EVERY MINUTE COUNTS

Pictured (left to right): Sara Williams (Retail Regional Manager, Fifth Third Bank,) Ron Foor (Community President for Fifth Third Bank,) and Pam Kingery (Executive Director, Communities In Schools of Kalamazoo)

Fifth Third Bank is partnering with Communities In Schools of Kalamazoo (CIS) to support students’ school attendance with a donation of 500 alarm clocks. This comes just in time for September’s Attendance Awareness Month, a nationwide effort to raise awareness about the importance of regular school attendance and reducing chronic absenteeism in the new school year.

“Alarm clocks are an important resource for our students,” says Pam Kingery, CIS Executive Director. “We are grateful for Fifth Third Bank’s donation, which will help students attend school on time, every day, ready to learn.”

“Every minute counts,” notes Kingery. “Tardies, early departures, excused  and unexcused absences all lead to missed classroom  instruction,  putting students at risk of falling behind. Missing time in school can affect core knowledge, grades, and even graduation rates.”

Fifth Third Bank and CIS agree that good school attendance is essential to academic success. But far too many students are at risk academically because they are chronically absent, missing 10 or more days for any reason, excused or unexcused. Research shows that’s the point at which absenteeism begins to risk serious consequences.

According to Attendance Works, a national nonprofit dedicated to improving school attendance, starting as early as kindergarten or even preschool, chronic absence predicts lower third grade reading scores. By middle school it’s a warning sign that students will fail key classes and drop out of high school. Absence from school is not just a matter of truancy. Many children, especially in the early grades, miss too much school because of chronic health problems, unreliable transportation or housing moves—barriers that the community can help families address.

“School attendance matters to all of us, not just those with school-age children,” says Ron Foor, Community President for Fifth Third Bank. “When our schools graduate more students on time, our communities and our economy are stronger. We have more people who are prepared for the workplace and more engaged in our community’s civic life. Students who attend school regularly are more likely to be employees who attend work regularly. And we know that every second counts in a lot of different ways.  Whether it is school attendance or saving for the future, every second really does matter.”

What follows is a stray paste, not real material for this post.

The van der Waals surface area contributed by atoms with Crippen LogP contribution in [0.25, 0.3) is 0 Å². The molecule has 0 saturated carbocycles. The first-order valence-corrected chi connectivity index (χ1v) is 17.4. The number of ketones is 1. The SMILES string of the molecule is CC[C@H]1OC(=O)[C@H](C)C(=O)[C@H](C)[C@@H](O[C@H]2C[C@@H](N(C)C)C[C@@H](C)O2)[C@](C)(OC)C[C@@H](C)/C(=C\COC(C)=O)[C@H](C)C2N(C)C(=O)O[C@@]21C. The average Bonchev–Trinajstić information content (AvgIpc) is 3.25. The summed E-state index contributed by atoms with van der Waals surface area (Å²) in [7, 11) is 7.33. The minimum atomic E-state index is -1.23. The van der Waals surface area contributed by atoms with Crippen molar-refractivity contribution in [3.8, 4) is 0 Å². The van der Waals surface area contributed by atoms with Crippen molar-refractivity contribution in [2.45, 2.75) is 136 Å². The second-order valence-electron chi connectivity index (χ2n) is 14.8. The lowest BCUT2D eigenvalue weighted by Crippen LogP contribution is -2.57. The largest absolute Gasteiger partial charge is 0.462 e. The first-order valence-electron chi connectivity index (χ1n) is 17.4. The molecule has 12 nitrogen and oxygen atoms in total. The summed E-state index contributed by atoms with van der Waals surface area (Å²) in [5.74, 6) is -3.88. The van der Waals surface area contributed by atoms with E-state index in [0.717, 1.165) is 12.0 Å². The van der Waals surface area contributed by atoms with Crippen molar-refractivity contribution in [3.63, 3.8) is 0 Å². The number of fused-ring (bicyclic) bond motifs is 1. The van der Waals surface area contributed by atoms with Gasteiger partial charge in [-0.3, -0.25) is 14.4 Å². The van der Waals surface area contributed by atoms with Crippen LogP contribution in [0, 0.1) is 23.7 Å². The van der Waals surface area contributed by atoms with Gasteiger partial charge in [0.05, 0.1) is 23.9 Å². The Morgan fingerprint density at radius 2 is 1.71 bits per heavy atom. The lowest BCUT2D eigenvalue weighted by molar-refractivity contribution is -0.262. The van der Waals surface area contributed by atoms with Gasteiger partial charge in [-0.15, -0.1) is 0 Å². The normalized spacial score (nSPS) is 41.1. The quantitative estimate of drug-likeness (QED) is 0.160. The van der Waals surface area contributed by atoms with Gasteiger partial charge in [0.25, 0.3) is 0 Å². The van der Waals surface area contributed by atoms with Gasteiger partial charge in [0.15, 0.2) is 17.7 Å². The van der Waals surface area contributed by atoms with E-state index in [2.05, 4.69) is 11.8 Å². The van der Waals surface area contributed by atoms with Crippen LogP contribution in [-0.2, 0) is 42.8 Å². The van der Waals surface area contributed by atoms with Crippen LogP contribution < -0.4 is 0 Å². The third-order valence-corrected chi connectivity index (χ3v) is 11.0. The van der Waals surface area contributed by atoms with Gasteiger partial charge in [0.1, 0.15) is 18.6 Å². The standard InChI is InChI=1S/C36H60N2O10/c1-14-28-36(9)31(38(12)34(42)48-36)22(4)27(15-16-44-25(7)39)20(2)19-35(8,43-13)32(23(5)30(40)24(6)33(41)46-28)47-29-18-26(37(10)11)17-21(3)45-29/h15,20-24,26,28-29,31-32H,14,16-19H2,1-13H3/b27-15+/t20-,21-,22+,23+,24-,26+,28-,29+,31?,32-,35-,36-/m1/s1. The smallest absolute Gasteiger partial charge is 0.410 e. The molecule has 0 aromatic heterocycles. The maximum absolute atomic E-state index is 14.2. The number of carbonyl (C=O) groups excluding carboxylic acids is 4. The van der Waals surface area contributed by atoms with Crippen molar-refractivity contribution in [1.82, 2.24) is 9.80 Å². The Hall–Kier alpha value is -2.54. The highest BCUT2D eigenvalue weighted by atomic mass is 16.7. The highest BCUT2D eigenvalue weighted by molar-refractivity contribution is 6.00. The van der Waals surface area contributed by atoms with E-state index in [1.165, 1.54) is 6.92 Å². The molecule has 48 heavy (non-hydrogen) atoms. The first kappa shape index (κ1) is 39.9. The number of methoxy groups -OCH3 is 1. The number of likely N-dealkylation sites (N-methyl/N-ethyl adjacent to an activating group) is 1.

Pop Quiz: Jenna Cooperrider  

img_3224Welcome back to the POP QUIZ! This is a regular, yet totally unexpected, feature where we ask students, parents, staff, our friends, and partners to answer a few questions about what they are learning, reading, and thinking about. Today we feature Jenna Cooperrider, now in her second year as CIS Success Coach for Kalamazoo Central High School. CIS Success Coaches allow Communities In Schools to have a larger footprint in larger schools. CIS Success Coaches are an extension—a more expansive one—of the case management model. It allows CIS to delve more deeply into a school, to meet student needs. For students who need a moderate degree of support, having that one-on-one support from Jenna or her colleague, O’Neal Ollie, CIS Success Coach at Loy Norrix High School, can be the tipping point that gets students on track and on the road to graduation.

Jenna hails from Waterford, Michigan. She received her undergraduate degrees in English and Psychology from the University of Michigan. She then attended Wayne State University where she earned her Masters in Social Work. Jenna works closely with CIS Site Coordinator Deborah Yarbrough and she says, “I love when we see the positive changes in kids from working with them. We have a student who was failing and is now passing all his classes—and you know that if you weren’t there, it could have been a different situation.”

Alright, Ms. Cooperrider: pencil out, eyes on your own paper. Good luck.

POP QUIZ

What is something interesting you’ve recently learned?

On fleek.

Pardon?

On fleek. I heard students mentioning this word, using it quite a bit, and thought it was a website. But, it means on-point. My hair’s on fleek.

I feel five percent hipper now.

Yea, the kids really keep me up to date. I like how they teach me things.

Favorite word?

Vacation.

What are you currently reading?

The Amazing Adventures of Kavalier & Clay by Michael Chabon. It takes place during the Second World War. Kavalier and Clay are cousins, one just escaped from the Czech Republic and one from New York City and they create a new superhero and get a contract to start a new comic book.

As you know, attendance is one of our goals at CIS this year. As a success coach, what is one of the main reasons some kids struggle with attendance?

That’s a hard question to answer. When it comes to attendance, it’s really student specific as to why a particular student isn’t coming to school. There can be common denominators, but when it comes down to asking students, it’s not always the same answer.

What are some of the reasons you hear?

Not having an alarm clock is a big one. Sometimes, students miss the bus and they just don’t have a ride to school. Some don’t like school. Some stay home with a sick brother or sister because their parents have to work. Sometimes, it just takes a phone call to the parents. “What do you mean my kid isn’t in school?” they sometimes say. And then a half hour later that student is in school.

For instance, I’ve worked with a student who was struggling with his attendance. Turns out, he had spotty and unreliable transportation. He was also homeless. I worked closely with Mr. Schrum, our homeless liaison here at Kalamazoo Central. He’s one of our go-to people for resources for kids in these situations. He got the student bus tokens. And now, a school bus picks the student up.

When it comes to addressing attendance issues, CIS needs to not only work with the student, but work closely with the school and also communicate with parents, letting them know what resources are available to help.

Behind every successful student is a caring adult. Who is your caring adult?

Besides the obvious—my mom and my dad—I would say my grandma. She was a single mom. She worked really, really hard to support my mom and my aunt. She’s the epitome of hard work. She worked at General Motors while raising two kids on her own. She’s feisty and says what she thinks. I don’t always want to hear what she has to say but she’ll tell me anyways. I respect that.

Thank you, Jenna!

 

 

Know The ABCs Of School Attendance